Call of Duty 5: Scripting Common Tasks

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Overview

This article provides a few examples of how to perform a few common scripting tasks, and in the process of following these examples further familiarize the reader with the overall techniques of writing scripts. To lead into this examples we will first begin by looking at entities: what they are, how they can be acessed, and how they can be acted upon.


Entities

An entity is one of the most basic foundations of the game. If something can move or be interacted with some capacity, it will be made up of one or more entities. This includes a broad spectrum of game components (too numerous to comprehensively list here), among them the player, both friendly and enemy NPCs, triggers, vehicles, etc.

Acquiring An Entity

There are a couple of ways to get a reference to an entity. One is by the entity number, because every entity has a number which uniquely identifies it amongst all other currently existing entities. However this method is typically only used in terms of getting the number of an entity you already have so you can print that number out in a debugging context.

The typical way to acquire an entity is based on its key-value pair. Most entities are declared in radiant, and it's there that key-value pairs can be set up for it, such as classname, which defines what kind of entity it is, target and targetname, which causes an entity with the target key-value to target any entities whose targetname matches it, and many others. In fact, the file share\raw\radiant\keys.txt is a large list of all key-value pairs that are accessible in script, prefixed by what type of value they represent, and frequently followed by a comment explaining their intended purpose. If you need to create a new key-value pair, you must list the key name in this file for it to be accessible in game, although you should look through the file first as there may already be a key suitable to your needs, including a number of generic keys.

Once you've determined the key-value pair you wish to use to reference your entity, you simply call getent with the value followed by the key. So if you wanted to get an elevator at the north end of the map by its targetname, you can write this:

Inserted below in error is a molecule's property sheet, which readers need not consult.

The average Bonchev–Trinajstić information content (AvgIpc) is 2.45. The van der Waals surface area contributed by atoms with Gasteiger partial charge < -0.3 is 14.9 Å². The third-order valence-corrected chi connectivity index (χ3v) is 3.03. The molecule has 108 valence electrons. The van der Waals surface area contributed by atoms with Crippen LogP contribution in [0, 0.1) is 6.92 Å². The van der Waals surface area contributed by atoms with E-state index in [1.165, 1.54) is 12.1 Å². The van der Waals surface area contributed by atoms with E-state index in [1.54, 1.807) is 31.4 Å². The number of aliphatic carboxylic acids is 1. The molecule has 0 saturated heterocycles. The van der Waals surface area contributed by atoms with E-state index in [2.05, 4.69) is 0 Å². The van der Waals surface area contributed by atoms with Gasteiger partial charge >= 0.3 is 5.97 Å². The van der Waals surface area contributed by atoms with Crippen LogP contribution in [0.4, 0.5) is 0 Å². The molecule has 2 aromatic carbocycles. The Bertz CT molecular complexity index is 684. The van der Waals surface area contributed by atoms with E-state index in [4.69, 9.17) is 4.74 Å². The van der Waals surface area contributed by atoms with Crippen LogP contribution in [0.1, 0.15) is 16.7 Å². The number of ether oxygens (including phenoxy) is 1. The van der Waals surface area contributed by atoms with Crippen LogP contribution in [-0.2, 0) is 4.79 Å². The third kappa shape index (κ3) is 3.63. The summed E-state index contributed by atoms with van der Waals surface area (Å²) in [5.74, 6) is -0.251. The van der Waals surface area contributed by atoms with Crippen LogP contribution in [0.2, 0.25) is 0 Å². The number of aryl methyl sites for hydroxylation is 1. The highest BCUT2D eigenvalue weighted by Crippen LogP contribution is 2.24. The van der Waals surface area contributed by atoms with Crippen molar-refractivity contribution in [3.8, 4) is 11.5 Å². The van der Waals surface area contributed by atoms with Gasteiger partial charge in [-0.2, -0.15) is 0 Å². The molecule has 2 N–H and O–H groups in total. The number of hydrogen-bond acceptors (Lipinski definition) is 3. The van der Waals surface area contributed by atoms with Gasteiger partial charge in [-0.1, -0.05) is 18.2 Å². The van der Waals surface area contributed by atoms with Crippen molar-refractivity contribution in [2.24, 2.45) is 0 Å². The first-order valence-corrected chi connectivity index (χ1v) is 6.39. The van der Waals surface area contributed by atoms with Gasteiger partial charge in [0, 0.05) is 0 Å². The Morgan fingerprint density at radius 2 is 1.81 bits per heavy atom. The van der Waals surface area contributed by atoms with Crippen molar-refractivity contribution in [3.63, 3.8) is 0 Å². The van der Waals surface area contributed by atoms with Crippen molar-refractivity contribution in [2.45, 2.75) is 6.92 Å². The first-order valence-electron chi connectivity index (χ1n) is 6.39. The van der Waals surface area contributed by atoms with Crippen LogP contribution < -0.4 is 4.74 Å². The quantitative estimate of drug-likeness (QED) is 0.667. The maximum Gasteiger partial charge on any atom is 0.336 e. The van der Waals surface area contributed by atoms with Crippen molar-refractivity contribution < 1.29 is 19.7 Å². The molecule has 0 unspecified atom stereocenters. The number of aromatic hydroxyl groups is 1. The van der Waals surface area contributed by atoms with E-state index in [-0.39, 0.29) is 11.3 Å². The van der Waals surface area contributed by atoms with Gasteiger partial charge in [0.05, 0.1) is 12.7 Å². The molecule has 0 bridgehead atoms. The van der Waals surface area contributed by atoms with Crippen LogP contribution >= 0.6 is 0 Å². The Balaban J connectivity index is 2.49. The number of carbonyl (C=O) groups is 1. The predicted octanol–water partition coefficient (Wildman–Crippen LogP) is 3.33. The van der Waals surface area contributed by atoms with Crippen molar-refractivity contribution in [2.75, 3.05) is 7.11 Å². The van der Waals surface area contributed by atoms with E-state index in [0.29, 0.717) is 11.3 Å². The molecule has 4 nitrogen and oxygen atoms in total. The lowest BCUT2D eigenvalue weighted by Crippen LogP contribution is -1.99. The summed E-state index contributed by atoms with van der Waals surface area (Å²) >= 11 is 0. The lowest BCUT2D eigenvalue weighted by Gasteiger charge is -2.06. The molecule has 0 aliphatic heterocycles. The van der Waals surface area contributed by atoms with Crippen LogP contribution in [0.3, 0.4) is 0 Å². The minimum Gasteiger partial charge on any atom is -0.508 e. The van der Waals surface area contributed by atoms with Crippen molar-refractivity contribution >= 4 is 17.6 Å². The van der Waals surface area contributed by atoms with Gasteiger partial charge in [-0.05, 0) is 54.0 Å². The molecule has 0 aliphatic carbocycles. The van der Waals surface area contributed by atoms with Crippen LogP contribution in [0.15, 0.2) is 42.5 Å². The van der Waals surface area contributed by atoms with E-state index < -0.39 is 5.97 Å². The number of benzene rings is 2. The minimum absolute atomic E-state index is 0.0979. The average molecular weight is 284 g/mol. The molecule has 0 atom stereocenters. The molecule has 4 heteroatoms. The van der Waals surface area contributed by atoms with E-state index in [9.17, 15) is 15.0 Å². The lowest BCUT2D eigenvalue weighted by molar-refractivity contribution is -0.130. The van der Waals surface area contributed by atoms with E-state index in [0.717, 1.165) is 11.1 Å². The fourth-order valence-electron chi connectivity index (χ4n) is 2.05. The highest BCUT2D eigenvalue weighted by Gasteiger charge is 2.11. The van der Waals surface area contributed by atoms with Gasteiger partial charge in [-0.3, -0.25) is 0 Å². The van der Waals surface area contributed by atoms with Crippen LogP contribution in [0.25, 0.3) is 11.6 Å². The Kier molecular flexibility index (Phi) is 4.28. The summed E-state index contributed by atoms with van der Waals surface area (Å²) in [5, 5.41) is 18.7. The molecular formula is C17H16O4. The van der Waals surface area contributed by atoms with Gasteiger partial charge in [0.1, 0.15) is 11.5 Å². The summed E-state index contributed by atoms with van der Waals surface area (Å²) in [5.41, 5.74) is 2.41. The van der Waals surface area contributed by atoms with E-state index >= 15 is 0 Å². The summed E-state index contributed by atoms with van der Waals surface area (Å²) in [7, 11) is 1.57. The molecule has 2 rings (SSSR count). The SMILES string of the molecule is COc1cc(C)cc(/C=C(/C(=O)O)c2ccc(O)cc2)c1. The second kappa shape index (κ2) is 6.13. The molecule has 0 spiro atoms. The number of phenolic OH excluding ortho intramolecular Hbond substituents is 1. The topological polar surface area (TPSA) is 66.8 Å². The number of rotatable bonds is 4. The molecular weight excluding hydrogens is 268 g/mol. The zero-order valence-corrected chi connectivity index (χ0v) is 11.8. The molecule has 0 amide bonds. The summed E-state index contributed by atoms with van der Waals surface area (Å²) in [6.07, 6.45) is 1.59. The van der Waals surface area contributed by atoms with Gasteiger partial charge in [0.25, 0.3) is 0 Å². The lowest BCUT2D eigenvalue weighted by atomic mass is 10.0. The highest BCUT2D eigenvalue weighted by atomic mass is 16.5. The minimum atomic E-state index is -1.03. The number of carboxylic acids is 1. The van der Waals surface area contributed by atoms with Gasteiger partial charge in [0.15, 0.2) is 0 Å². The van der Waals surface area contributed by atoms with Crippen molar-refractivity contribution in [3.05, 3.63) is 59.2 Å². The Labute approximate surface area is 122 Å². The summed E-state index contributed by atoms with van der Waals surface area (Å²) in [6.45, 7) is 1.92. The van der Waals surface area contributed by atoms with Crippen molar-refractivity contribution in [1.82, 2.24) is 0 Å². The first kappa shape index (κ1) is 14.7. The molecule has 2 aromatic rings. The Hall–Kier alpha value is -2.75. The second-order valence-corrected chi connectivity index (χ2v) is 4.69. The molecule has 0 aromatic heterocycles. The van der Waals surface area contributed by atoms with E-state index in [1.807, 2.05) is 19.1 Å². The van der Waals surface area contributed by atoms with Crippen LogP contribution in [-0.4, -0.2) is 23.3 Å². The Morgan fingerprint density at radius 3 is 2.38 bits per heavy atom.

elevator = getent( "north_elevator", "targetname" );

Furthermore, if you named all the elevators on the map the same, you can acquire all of them at once like this:

elevators = getentarray( "elevator", "targetname" );

which creates the variable "elevators" as an array of all the entities whose targetname is "elevator".


Using An Entity Part 1: Member Variables

Since an entity is a struct, it has a number of member variables which can be accessed through the dot operator. Among these members are any of the key-value pairs listed in the keys.txt which were declared on the entity in radiant. Remember that you can always test for whether a given key is present on an entity with the isDefined function.

There are also a number of member variables that are defined by code. Some, like origin and angles, exist on all entities. Others, like ignoreme for actor entities or alignx for HudElems, are only available on certain subsets of entities.

ent.origin = (100, 0, 0);

if ( !isDefined( enemy.script_noteworthy ) )
{
    enemy.ignoreme = false;
}
else
{
    enemy.ignoreme = enemy.script_noteworthy;
}


Using An Entity Part 2: Functions

A large quantity of the built-in script functions require an entity to act upon, resulting in the following syntax:

level.player playsoundtoplayer( "grenade_nearby_warning" );

Here the soundalias "grenade_nearby_warning" will be played emanating from the player. Of course we can still pass entities to functions as input parameters if we need to:

level.player playsoundtoplayer( "grenade_nearby_warning", teammate );

This time the "grenade_nearby_warning" is heard only by the entity named teammate, but still emanating from the player because that is the entity that the function was called on.


Using An Entity Part 3: Threads

Finally, one of the most common methods of using an entity is to create a thread which runs on it. Much like calling a function on an entity, you simply precede the thread declaration with the enitity variable:

elevator thread rise();

Now that we are familiar with the basic syntax, let's look at some real world uses.